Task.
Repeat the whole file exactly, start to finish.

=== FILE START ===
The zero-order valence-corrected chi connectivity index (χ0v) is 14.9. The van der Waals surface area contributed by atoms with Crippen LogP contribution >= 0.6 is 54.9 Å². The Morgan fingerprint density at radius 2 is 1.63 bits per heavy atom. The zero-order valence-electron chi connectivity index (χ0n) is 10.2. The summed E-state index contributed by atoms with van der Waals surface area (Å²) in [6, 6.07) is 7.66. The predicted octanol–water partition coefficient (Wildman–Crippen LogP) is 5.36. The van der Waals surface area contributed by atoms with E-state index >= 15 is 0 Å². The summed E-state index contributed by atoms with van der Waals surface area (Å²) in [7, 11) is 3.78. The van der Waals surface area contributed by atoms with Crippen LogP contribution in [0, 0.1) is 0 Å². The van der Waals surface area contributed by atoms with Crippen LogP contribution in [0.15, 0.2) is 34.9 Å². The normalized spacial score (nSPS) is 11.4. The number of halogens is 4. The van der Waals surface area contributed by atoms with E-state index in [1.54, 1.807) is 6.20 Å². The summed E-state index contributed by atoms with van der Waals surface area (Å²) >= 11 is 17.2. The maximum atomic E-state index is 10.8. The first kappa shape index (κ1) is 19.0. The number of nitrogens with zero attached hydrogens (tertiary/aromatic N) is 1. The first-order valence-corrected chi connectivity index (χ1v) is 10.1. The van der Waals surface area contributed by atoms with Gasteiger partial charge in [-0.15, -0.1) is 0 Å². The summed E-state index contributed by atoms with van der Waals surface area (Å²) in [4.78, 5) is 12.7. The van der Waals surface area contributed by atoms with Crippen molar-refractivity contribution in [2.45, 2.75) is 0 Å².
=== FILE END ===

The zero-order valence-corrected chi connectivity index (χ0v) is 14.9. The van der Waals surface area contributed by atoms with Crippen LogP contribution >= 0.6 is 54.9 Å². The Morgan fingerprint density at radius 2 is 1.63 bits per heavy atom. The zero-order valence-electron chi connectivity index (χ0n) is 10.2. The summed E-state index contributed by atoms with van der Waals surface area (Å²) in [6, 6.07) is 7.66. The predicted octanol–water partition coefficient (Wildman–Crippen LogP) is 5.36. The van der Waals surface area contributed by atoms with E-state index >= 15 is 0 Å². The summed E-state index contributed by atoms with van der Waals surface area (Å²) in [7, 11) is 3.78. The van der Waals surface area contributed by atoms with Crippen LogP contribution in [0, 0.1) is 0 Å². The van der Waals surface area contributed by atoms with Crippen LogP contribution in [0.15, 0.2) is 34.9 Å². The normalized spacial score (nSPS) is 11.4. The number of halogens is 4. The van der Waals surface area contributed by atoms with E-state index in [1.54, 1.807) is 6.20 Å². The summed E-state index contributed by atoms with van der Waals surface area (Å²) >= 11 is 17.2. The maximum atomic E-state index is 10.8. The first kappa shape index (κ1) is 19.0. The number of nitrogens with zero attached hydrogens (tertiary/aromatic N) is 1. The first-order valence-corrected chi connectivity index (χ1v) is 10.1. The van der Waals surface area contributed by atoms with Gasteiger partial charge in [-0.15, -0.1) is 0 Å². The summed E-state index contributed by atoms with van der Waals surface area (Å²) in [4.78, 5) is 12.7. The van der Waals surface area contributed by atoms with Crippen molar-refractivity contribution in [2.45, 2.75) is 0 Å².